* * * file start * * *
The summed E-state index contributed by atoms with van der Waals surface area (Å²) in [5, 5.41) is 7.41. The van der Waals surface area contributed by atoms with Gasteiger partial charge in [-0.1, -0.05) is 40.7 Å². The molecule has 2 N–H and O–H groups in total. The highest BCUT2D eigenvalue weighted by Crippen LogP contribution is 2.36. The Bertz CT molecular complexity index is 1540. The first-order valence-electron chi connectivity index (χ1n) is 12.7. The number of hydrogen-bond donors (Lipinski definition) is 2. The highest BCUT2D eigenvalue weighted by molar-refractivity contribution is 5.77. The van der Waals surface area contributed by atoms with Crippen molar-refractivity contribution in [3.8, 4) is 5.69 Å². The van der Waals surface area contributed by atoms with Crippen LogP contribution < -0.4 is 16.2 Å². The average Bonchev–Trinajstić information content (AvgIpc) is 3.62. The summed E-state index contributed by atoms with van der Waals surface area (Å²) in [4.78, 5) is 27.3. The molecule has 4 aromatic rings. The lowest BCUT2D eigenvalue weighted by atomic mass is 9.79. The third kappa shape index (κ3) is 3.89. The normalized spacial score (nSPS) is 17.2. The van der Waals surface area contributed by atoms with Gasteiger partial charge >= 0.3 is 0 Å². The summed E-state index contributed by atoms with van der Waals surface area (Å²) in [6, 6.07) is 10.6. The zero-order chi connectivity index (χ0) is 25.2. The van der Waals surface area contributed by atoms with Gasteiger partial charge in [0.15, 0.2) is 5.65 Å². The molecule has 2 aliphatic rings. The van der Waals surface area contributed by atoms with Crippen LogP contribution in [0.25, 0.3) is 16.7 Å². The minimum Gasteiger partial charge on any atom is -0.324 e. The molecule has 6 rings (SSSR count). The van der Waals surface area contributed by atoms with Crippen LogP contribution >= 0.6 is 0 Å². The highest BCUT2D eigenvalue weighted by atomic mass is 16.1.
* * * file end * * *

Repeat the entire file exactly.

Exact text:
The summed E-state index contributed by atoms with van der Waals surface area (Å²) in [5, 5.41) is 7.41. The van der Waals surface area contributed by atoms with Gasteiger partial charge in [-0.1, -0.05) is 40.7 Å². The molecule has 2 N–H and O–H groups in total. The highest BCUT2D eigenvalue weighted by Crippen LogP contribution is 2.36. The Bertz CT molecular complexity index is 1540. The first-order valence-electron chi connectivity index (χ1n) is 12.7. The number of hydrogen-bond donors (Lipinski definition) is 2. The highest BCUT2D eigenvalue weighted by molar-refractivity contribution is 5.77. The van der Waals surface area contributed by atoms with Crippen molar-refractivity contribution in [3.8, 4) is 5.69 Å². The van der Waals surface area contributed by atoms with Crippen LogP contribution < -0.4 is 16.2 Å². The average Bonchev–Trinajstić information content (AvgIpc) is 3.62. The summed E-state index contributed by atoms with van der Waals surface area (Å²) in [4.78, 5) is 27.3. The molecule has 4 aromatic rings. The lowest BCUT2D eigenvalue weighted by atomic mass is 9.79. The third kappa shape index (κ3) is 3.89. The normalized spacial score (nSPS) is 17.2. The van der Waals surface area contributed by atoms with Gasteiger partial charge >= 0.3 is 0 Å². The summed E-state index contributed by atoms with van der Waals surface area (Å²) in [6, 6.07) is 10.6. The zero-order chi connectivity index (χ0) is 25.2. The van der Waals surface area contributed by atoms with Gasteiger partial charge in [0.15, 0.2) is 5.65 Å². The molecule has 2 aliphatic rings. The van der Waals surface area contributed by atoms with Crippen LogP contribution in [0.25, 0.3) is 16.7 Å². The minimum Gasteiger partial charge on any atom is -0.324 e. The molecule has 6 rings (SSSR count). The van der Waals surface area contributed by atoms with Crippen LogP contribution >= 0.6 is 0 Å². The highest BCUT2D eigenvalue weighted by atomic mass is 16.1.